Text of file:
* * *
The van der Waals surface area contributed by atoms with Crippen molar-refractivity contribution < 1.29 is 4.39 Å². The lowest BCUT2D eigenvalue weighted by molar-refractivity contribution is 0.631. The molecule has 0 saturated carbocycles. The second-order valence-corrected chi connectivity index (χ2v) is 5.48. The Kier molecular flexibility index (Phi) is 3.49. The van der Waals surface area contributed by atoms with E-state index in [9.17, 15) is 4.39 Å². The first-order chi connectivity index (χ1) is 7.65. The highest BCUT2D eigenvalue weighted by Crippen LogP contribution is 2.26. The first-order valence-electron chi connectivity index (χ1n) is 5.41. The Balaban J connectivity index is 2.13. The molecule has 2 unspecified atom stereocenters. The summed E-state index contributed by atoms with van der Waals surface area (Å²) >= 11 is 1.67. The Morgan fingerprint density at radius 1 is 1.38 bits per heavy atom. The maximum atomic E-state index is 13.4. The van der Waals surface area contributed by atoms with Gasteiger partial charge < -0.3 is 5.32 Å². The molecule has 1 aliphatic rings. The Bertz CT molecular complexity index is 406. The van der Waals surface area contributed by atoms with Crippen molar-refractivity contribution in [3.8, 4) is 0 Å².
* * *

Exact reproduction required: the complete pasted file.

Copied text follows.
The van der Waals surface area contributed by atoms with Crippen molar-refractivity contribution < 1.29 is 4.39 Å². The lowest BCUT2D eigenvalue weighted by molar-refractivity contribution is 0.631. The molecule has 0 saturated carbocycles. The second-order valence-corrected chi connectivity index (χ2v) is 5.48. The Kier molecular flexibility index (Phi) is 3.49. The van der Waals surface area contributed by atoms with E-state index in [9.17, 15) is 4.39 Å². The first-order chi connectivity index (χ1) is 7.65. The highest BCUT2D eigenvalue weighted by Crippen LogP contribution is 2.26. The first-order valence-electron chi connectivity index (χ1n) is 5.41. The Balaban J connectivity index is 2.13. The molecule has 2 unspecified atom stereocenters. The summed E-state index contributed by atoms with van der Waals surface area (Å²) >= 11 is 1.67. The Morgan fingerprint density at radius 1 is 1.38 bits per heavy atom. The maximum atomic E-state index is 13.4. The van der Waals surface area contributed by atoms with Gasteiger partial charge < -0.3 is 5.32 Å². The molecule has 1 aliphatic rings. The Bertz CT molecular complexity index is 406. The van der Waals surface area contributed by atoms with Crippen molar-refractivity contribution in [3.8, 4) is 0 Å².